Climate Change and Political Factors Behind Radicalization
In addition to intensifying socioeconomic factors behind radicalization in Indonesia, climate change could also create political conditions that increase the risk of radicalization. Climate change, for example, could create periods of weak governance in the wake of more frequent, intense natural disasters such as cyclones or flooding. Weak governance in certain parts of the country would make it easier for extremist groups to operate and recruit followers. Groups could also win supporters by providing humanitarian efforts and charity. Some extremist groups in Indonesia already provide charity services to members and their families, and could shift to providing aid in the wake of increasingly frequent natural disasters.
General malaise as a result of climate impacts could also heighten dissatisfaction toward the government. Food crises instigated by major climate events, for example, could reduce Indonesians’ faith in government if institutions fail to adequately address rising prices or food insecurity. Similarly, other climate change impacts such as flooding or cyclones could increase dissatisfaction toward the government among affected populations by making policy on issues such as the economy and poverty reduction appear ineffective. Research from Indonesia shows that dissatisfaction toward the government may make individuals more likely to accept extremist ideology by making them more willing to support overhauling the current governance system—such as with a fundamentalist Islamic regime.
There is precedent for environmental issues creating political conditions favorable to radicalization in Indonesia. During 1997 and 1998, the country was hit by record droughts as a result of an unusually strong El Niño pattern. The droughts led to a food crisis, compounding existing economic pain resulting from the 1997 Asian financial crisis. The food crisis and economic pain led to severe dissatisfaction with the government, with massive protests resulting in a regime change that replaced the authoritarian Suharno regime with a democratic, albeit weak, government. The weak governance and political instability resulting from the transition allowed JI to act on its ideology by recruiting followers and planning attacks, leading to the major attacks of the 2000s.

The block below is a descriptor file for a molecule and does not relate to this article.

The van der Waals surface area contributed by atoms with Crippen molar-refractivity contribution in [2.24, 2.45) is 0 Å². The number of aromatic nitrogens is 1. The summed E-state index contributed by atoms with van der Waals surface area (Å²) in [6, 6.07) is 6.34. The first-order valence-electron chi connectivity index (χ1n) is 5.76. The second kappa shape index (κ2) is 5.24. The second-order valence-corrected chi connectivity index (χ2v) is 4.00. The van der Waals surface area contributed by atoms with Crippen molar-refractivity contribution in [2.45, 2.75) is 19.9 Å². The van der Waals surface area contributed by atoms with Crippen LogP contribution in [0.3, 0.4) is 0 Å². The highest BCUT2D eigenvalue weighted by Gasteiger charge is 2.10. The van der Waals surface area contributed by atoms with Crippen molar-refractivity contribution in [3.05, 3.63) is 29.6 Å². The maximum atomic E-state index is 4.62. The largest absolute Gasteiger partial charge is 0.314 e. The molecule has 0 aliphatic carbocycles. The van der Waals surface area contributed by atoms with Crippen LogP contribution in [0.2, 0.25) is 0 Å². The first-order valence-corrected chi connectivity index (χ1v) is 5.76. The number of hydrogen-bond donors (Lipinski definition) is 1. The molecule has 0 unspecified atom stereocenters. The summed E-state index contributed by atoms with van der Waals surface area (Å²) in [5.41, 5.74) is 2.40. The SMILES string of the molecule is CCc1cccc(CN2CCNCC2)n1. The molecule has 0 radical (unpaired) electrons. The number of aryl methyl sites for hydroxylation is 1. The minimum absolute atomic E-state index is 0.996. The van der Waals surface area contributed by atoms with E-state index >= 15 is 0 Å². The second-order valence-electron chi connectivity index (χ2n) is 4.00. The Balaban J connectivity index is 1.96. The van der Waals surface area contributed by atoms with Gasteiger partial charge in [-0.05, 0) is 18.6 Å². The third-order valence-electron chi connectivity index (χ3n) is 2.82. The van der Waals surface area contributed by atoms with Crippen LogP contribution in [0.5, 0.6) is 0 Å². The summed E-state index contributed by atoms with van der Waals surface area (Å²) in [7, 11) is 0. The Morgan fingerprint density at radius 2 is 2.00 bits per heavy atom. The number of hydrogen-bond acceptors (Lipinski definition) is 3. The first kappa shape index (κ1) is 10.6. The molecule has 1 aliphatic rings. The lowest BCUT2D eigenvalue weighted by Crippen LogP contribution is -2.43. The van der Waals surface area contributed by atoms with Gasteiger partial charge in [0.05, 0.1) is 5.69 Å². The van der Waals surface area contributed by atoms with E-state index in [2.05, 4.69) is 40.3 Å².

Climate change may influence socioeconomic and political factors behind radicalization. In Indonesia, climate change risks entrenching poverty and unemployment as well as creating periods of political instability and weak governance, contributing to radicalization risk as well as individual-level factors that drive radicalization.
However, it is important to note that radicalization is an extremely complex issue and that there are a wide array of factors, both at the societal and individual level, that may contribute to radicalization, many of which are not discussed in this article and are not related to climate change. It is also important to note that radicalization is distinct from terrorism—as defined earlier, radicalization in this article simply means adopting an extremist ideology rather than committing acts of terrorism. Rather than arguing that climate change alone contributes to or even causes radicalization and terrorism, climate change should be seen as a factor that will contribute to a rising risk of radicalization, especially as its impacts become more defined.
Thus, climate change is an important phenomenon to consider in global counter-terrorism efforts. Effective climate strategy could promote deradicalization by counteracting the social, economic, and political factors that can drive radicalization. An increase in radicalization creates a larger pool for extremist groups to recruit from and may increase the risk of terrorist acts. Ultimately, the global effort to combat terrorism must add analysis of environmental risks to its efforts to counter radicalization and extremism.